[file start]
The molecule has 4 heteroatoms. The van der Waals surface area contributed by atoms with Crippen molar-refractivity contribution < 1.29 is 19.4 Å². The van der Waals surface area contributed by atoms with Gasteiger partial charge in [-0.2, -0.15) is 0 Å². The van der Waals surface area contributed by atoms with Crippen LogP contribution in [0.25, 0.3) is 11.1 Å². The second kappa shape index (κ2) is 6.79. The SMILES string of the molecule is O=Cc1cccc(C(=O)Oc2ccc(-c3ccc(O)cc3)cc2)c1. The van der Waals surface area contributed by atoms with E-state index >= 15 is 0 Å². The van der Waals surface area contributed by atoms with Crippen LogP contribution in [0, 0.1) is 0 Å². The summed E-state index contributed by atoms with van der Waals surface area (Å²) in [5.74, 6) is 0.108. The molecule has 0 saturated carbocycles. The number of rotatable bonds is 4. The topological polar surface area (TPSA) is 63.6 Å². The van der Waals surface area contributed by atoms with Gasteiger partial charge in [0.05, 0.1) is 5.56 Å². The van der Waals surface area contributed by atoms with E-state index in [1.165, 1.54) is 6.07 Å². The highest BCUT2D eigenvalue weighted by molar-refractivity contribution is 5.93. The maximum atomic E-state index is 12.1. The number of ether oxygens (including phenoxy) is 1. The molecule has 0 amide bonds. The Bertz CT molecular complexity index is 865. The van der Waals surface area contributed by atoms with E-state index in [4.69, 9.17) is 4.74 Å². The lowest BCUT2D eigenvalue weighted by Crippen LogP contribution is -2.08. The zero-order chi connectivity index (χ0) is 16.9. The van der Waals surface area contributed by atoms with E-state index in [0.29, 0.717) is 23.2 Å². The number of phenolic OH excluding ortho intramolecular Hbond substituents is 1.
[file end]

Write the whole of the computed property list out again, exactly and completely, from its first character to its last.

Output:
The molecule has 4 heteroatoms. The van der Waals surface area contributed by atoms with Crippen molar-refractivity contribution < 1.29 is 19.4 Å². The van der Waals surface area contributed by atoms with Gasteiger partial charge in [-0.2, -0.15) is 0 Å². The van der Waals surface area contributed by atoms with Crippen LogP contribution in [0.25, 0.3) is 11.1 Å². The second kappa shape index (κ2) is 6.79. The SMILES string of the molecule is O=Cc1cccc(C(=O)Oc2ccc(-c3ccc(O)cc3)cc2)c1. The van der Waals surface area contributed by atoms with E-state index >= 15 is 0 Å². The van der Waals surface area contributed by atoms with Crippen LogP contribution in [0, 0.1) is 0 Å². The summed E-state index contributed by atoms with van der Waals surface area (Å²) in [5.74, 6) is 0.108. The molecule has 0 saturated carbocycles. The number of rotatable bonds is 4. The topological polar surface area (TPSA) is 63.6 Å². The van der Waals surface area contributed by atoms with Gasteiger partial charge in [0.05, 0.1) is 5.56 Å². The van der Waals surface area contributed by atoms with E-state index in [1.165, 1.54) is 6.07 Å². The highest BCUT2D eigenvalue weighted by molar-refractivity contribution is 5.93. The maximum atomic E-state index is 12.1. The number of ether oxygens (including phenoxy) is 1. The molecule has 0 amide bonds. The Bertz CT molecular complexity index is 865. The van der Waals surface area contributed by atoms with E-state index in [4.69, 9.17) is 4.74 Å². The lowest BCUT2D eigenvalue weighted by Crippen LogP contribution is -2.08. The zero-order chi connectivity index (χ0) is 16.9. The van der Waals surface area contributed by atoms with E-state index in [0.29, 0.717) is 23.2 Å². The number of phenolic OH excluding ortho intramolecular Hbond substituents is 1.